The most rational temptation that I know of is that of justice. I can always say that there is a reason for why I feel betrayed, misunderstood, used, or merely frustrated. Most likely, if I were to describe such stories, people would agree with me and would acknowledge that I deserve some kind of retribution for what I may have experienced.
If people leave me, we would all agree that they must do something before I would be held responsible for any action toward them. They must first return, show a change of heart, ask for forgiveness, and only then I may decide whether or not I want to accept them. Before that, however, it is just to not care about the state of their souls, to not pay attention to their needs. They have left me, so they are responsible for the situation created.
In such moments of frustration it does not cross my mind that I may have done the same things to others. Come to think of it, where would I be if I were treated justly? Where would I be if my parents did not love me in spite of me, in spite of my actions? Where would I be if people decided that I am no longer worthy of their company unless I somehow pay for the misfortunes I may have caused them?
Nevertheless, I always find justifications to be “just.” And this is because I know, because I know what others deserve, and I am ready to give to each according to his of her worth. The temptation of knowledge mixing itself with the temptation of justice.
But if justice is a temptation, with what can it be replaced? Mercy? St. Isaac of Syria puts it this way:
Mercy and justice in the same soul is like the man who worships God and idols in the same temple. Mercy is in contradiction with justice. Justice is the return of the equal because it returns to man that which he deserves and it does not bend to one side, neither is it partial in the retaliation. But mercy is sorrow that is moved by grace and bends to all with sympathy, and it does not return the harm to him who deserves it, although it overfills him who deserves good.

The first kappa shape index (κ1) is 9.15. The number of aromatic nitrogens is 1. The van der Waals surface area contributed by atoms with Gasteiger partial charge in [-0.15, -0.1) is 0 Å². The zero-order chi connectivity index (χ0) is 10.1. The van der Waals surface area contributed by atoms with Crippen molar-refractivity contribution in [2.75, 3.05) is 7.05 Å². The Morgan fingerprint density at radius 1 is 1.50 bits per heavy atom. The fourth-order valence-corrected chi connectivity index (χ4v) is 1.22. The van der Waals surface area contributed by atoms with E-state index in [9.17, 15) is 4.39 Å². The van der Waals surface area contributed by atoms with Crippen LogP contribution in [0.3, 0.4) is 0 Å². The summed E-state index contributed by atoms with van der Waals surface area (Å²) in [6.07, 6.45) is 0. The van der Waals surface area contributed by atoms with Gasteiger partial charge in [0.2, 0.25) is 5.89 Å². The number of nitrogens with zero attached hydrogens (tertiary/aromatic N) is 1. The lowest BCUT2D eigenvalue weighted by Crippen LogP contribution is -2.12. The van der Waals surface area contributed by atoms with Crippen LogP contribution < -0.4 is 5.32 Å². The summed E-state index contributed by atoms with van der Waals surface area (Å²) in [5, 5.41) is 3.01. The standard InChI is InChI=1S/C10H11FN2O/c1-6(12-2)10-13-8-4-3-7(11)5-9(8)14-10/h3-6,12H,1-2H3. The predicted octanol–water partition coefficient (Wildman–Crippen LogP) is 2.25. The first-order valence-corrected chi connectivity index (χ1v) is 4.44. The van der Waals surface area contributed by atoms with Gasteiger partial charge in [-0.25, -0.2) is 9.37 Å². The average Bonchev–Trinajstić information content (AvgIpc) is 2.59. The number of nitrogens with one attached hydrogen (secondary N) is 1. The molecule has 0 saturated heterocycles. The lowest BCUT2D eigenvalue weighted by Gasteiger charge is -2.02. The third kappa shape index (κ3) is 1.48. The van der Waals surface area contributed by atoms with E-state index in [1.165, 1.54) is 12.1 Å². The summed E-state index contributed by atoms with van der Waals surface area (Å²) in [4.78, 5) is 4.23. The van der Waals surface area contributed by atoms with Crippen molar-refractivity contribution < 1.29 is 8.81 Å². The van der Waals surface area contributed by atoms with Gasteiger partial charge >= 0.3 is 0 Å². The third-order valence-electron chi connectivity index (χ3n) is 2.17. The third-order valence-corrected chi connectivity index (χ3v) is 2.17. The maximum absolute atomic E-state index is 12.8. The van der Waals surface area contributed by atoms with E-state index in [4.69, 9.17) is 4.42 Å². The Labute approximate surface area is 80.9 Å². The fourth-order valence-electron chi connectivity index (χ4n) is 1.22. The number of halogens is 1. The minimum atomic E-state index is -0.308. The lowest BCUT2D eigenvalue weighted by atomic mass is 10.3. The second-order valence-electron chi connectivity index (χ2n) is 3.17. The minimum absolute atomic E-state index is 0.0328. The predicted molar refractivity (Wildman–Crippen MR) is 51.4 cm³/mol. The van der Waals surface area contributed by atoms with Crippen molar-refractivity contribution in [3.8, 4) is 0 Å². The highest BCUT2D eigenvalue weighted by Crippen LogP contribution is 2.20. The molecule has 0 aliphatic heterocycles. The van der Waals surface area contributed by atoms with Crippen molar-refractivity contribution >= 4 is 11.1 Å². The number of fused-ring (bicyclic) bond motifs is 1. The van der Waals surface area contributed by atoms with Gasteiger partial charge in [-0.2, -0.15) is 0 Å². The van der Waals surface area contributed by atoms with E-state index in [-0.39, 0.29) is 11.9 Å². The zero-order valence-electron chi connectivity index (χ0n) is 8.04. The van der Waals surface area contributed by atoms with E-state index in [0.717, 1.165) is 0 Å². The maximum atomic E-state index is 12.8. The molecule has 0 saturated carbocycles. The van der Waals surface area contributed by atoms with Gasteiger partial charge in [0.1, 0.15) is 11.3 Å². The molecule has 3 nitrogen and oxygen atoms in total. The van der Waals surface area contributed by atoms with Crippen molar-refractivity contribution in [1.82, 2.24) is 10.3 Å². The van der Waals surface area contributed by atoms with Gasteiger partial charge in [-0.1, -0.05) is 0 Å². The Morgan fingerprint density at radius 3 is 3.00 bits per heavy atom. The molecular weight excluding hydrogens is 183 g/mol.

Still, my reason tells me that this cannot be sufficient. Love is not blind. Love does not throw you in the path of wolves, letting you die at their mercy just because you are called to bend to all with sympathy. After all, God Himself is just and He separates people between those on the left and those on the right. On the Sunday of judgment, one week before the beginning of the great lent, the Gospel read in churches says,
“Then the King will say to those on His right hand, ‘Come, you blessed of My Father, inherit the kingdom prepared for you from the foundation of the world; for I was hungry and you gave Me food; I was thirsty and you gave Me drink; I was a stranger and you took Me in; I was naked and you clothed Me; I was sick and you visited Me; I was in prison and you came to Me’” (Matthew 25:34-36).
Those on the left hand have not done it. So it is just that they would depart from Him. Those on the right have done it, so it is just for them to inherit the Kingdom.
However, it may well be that, according to justice, the thirsty deserve to be thirsty. The hungry deserve to be hungry. And those in prison deserve to be locked up. They have not nourished their being–so presumably they have not taken care of Christ in them, of the beautiful Lily that needs to be watered and needs to be cared for, so that it can be born in them. They may have lived in lawlessness. Why would I be called to give them water, to give them food, to care for them if they are sick or in prison? What kind of loving justice is this? Isn’t it blind?
It is perhaps here that we find that we are not called to the judgment of justice, but to that of discernment. Christianity is not stupidity, as Fr. Nicolae Steinhardt says in his Jurnalul fericirii (The Diary of Happiness). Taking care of the sick, the hungry, the imprisoned does not mean to not see the evil in which someone else is involved. In fact, being able to visit someone in prison requires discernment: you must be able to see that he is in prison.
“Thousands of devils give me itches when I see how Christianity is confused with stupidity,” Fr. Nicolae Steinhardt says, “with a sort of dull and coward piety […], as if the destiny of Christianity were to leave the world mocked by evil forces, while it would facilitate iniquities because it is doomed to blindness and paraplegia by definition.”
So perhaps mercy requires discernment: the ability to see that my brothers and sisters suffer. The ability to see that my Brother suffers. And the ability to see that He suffers in me.
I am hungry, and I do not give me food, for I do not nourish the beautiful Lily that desires to be born in me. I am thirsty, and I do not give me water, for I do not water the Lily that dies in me. I am a stranger, and I do not take me in, for I do not bring in my house the Lily that awaits at my door. I am naked, and I do not clothe me, for I allow the petals of this Lily to die one by one, leaving It naked. I am sick, and I do not care for me, for I am too blind to “my needs” to be able to see the that the Lily shouts Its desire to live in me. I am in prison, and I do not visit me, for I am His very warden.